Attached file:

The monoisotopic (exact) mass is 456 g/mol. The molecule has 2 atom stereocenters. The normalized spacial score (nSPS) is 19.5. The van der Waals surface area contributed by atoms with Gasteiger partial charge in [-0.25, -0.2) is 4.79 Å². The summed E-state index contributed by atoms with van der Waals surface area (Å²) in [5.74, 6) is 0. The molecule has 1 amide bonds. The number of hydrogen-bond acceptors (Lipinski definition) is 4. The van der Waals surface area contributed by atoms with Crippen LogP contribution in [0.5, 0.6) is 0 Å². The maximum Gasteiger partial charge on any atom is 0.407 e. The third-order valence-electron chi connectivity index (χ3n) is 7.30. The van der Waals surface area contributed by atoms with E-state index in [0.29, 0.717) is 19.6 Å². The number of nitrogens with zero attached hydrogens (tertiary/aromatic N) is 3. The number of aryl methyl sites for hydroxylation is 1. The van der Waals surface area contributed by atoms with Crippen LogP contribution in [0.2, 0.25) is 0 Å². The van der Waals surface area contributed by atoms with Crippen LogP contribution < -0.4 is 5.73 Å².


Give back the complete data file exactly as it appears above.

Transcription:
The monoisotopic (exact) mass is 456 g/mol. The molecule has 2 atom stereocenters. The normalized spacial score (nSPS) is 19.5. The van der Waals surface area contributed by atoms with Gasteiger partial charge in [-0.25, -0.2) is 4.79 Å². The summed E-state index contributed by atoms with van der Waals surface area (Å²) in [5.74, 6) is 0. The molecule has 1 amide bonds. The number of hydrogen-bond acceptors (Lipinski definition) is 4. The van der Waals surface area contributed by atoms with Crippen LogP contribution in [0.5, 0.6) is 0 Å². The maximum Gasteiger partial charge on any atom is 0.407 e. The third-order valence-electron chi connectivity index (χ3n) is 7.30. The van der Waals surface area contributed by atoms with E-state index in [0.29, 0.717) is 19.6 Å². The number of nitrogens with zero attached hydrogens (tertiary/aromatic N) is 3. The number of aryl methyl sites for hydroxylation is 1. The van der Waals surface area contributed by atoms with Crippen LogP contribution in [0.2, 0.25) is 0 Å². The van der Waals surface area contributed by atoms with Crippen LogP contribution < -0.4 is 5.73 Å².